Characterizing Communities Vulnerable to Opioid Addiction


Dr. Elizabeth Root, Department of Geography
Rank at time of award: Associate Professor
Dr. Catherine Calder, Department of Statistics, 
Rank at time of award: Professor
Dr. Christopher Browning, Department of Sociology
Rank at time of award: Professor 



Over the last decade, Ohio has experienced a dramatic and unprecedented increase in opioid use. The impact of the opioid epidemic in the state has been nothing short of catastrophic. Fatal overdoses involving prescription opioids and heroin have skyrocketed from 296 in 2003 to 2,590 in 2015. Although opioid dependency and overdose has increased nationally, Ohio is the epicenter of the opioid crisis, leading the nation in overdose deaths due to opioids in 2014 and 2015. The scope and trajectory of the epidemic call for urgent attention to understanding the origins of place- and individual-level vulnerability to opioid dependency and its health consequences. Identifying the community-level factors that render a place vulnerable to increased opioid use will aid in targeting interventions to ensure that spread of the epidemic is contained and the prevalence of opioid use ultimately reduced. We argue that exposure to declining economic conditions in rural areas of Ohio has spawned a collective sense of economic abandonment and cynicism in some communities, resulting in independent impact on vulnerability to opioid use.
The goals of this project are twofold. First, we will create an integrated dataset that can be used to examine opioid outcome in pregnant women in Ohio. We will use 2008-2015 Ohio Medicaid claims and enrollment data and 2008-2015 Ohio birth data to investigate the multilevel determinants of two outcomes: chronic opioid dependency and neonatal abstinence syndrome (NAS). These data are linked with American Community Survey and Census data to capture contemporaneous and lagged economic conditions at the county and census tract levels. We will also integrate data on other structural environmental factors such as the location of: mental health and substance abuse providers, programs, clinics and hospitals; organizations such as food pantries, community centers, YMCAs and shelters; churches or synagogues; WIC and food stamp offices; and food deserts. The second goal of the project is to conduct a preliminary survey on a sample of 30 Ohio communities (counties) which pilots measures of economic cynicism and spatially clustered sampling strategies. Focusing primarily on counties outside the major metro areas of the state where opioid risk is elevated, we will sample predominantly economically distressed communities with varying levels of opioid use. We will then evaluate the “eco-metric” properties of our proposed aggregate measure of economic cynicism and estimate the extent of variation in this measure across our sample of predominantly lower (but still variable) income communities. We will then calculate preliminary estimates of the strength of association between baseline measures of economic conditions, economic cynicism, and opioid use outcome rates, testing the hypothesis that economic cynicism explains variation in opioid use outcome rates and partially mediates any observed effects of economic conditions. These two objectives will inform the development of a proposal to the National Institute on Drug Abuse in February of 2018.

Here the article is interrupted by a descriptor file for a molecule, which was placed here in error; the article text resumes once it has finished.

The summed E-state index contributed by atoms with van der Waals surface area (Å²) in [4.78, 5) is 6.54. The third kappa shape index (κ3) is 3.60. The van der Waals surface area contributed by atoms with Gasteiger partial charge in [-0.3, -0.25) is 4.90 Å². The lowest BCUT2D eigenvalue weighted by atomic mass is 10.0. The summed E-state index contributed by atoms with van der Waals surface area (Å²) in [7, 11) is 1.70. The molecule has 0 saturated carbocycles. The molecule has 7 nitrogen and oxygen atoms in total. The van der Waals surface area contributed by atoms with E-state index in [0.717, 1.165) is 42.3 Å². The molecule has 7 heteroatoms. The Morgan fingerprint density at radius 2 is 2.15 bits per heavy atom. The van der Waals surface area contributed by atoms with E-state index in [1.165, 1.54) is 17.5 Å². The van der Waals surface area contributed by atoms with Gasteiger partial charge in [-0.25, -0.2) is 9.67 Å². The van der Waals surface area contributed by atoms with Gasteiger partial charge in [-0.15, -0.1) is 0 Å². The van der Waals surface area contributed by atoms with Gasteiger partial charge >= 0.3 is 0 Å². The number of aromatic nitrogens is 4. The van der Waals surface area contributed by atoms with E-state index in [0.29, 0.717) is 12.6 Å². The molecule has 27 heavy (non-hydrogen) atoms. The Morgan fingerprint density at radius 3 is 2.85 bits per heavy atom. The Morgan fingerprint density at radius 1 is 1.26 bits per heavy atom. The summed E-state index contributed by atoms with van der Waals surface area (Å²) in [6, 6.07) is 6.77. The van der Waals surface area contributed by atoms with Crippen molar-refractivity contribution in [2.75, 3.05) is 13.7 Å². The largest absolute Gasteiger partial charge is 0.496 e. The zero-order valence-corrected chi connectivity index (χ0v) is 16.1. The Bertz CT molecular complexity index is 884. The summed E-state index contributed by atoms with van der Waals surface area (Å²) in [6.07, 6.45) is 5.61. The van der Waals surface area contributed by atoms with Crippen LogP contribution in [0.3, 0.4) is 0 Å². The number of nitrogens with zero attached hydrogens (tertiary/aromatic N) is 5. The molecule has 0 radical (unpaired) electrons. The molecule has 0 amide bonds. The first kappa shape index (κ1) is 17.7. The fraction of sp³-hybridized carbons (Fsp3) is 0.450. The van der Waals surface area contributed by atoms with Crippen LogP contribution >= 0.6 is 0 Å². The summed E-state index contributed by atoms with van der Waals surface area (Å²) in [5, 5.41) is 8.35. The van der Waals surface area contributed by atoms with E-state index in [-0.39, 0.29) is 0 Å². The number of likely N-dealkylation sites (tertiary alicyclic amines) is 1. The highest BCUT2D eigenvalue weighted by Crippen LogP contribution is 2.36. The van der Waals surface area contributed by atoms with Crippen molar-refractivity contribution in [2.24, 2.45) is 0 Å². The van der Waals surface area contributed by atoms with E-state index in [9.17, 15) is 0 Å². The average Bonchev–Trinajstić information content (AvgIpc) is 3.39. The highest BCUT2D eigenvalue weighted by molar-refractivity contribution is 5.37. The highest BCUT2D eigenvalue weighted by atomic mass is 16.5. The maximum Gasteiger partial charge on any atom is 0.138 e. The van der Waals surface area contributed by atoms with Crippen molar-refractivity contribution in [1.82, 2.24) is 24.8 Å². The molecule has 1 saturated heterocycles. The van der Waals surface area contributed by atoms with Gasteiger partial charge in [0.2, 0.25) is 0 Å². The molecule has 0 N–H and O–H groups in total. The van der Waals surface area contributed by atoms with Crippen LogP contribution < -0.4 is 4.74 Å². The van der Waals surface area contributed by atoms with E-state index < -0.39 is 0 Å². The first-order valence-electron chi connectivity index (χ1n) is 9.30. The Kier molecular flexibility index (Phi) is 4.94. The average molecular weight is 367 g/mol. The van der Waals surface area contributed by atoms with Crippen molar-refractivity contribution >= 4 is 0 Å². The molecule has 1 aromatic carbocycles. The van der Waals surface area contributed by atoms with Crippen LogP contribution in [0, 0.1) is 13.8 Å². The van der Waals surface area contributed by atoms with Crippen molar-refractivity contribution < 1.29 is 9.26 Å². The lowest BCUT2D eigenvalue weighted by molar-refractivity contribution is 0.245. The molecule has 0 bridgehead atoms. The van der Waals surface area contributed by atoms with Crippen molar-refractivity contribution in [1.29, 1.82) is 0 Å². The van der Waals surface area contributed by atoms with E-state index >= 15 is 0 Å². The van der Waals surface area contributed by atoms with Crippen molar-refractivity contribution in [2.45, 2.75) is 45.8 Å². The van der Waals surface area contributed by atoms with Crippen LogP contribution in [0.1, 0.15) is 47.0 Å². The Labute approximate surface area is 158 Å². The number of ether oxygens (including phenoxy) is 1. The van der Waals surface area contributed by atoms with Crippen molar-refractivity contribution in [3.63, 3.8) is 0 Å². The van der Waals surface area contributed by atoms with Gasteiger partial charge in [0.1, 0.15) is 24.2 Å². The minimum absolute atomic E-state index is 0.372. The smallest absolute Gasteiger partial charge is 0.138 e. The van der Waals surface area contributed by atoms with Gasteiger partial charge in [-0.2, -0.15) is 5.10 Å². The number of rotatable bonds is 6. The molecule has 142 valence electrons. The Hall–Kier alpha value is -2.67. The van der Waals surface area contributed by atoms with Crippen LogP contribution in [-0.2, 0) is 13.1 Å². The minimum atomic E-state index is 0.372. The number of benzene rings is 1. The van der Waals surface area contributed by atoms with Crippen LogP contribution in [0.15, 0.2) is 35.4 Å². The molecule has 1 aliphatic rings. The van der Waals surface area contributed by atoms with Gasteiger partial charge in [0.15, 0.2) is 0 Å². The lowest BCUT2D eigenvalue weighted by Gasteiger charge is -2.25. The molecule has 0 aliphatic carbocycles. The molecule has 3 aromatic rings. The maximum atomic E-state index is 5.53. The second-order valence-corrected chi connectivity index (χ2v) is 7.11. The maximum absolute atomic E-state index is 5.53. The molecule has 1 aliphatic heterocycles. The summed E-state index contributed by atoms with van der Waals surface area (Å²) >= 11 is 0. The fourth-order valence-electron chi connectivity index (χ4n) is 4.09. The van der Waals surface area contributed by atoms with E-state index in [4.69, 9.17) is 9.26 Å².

Given the magnitude and increasing trajectory of the opioid epidemic, there is need for innovative research which rethinks the reasons that certain communities appear to be particularly vulnerable to opioid addiction. This study provides a more nuanced understanding of multilevel risk profiles for opioid use than is currently available. Findings from the study will aid in more effective targeting of substance abuse programs to vulnerable communities and the at-risk individuals within those communities.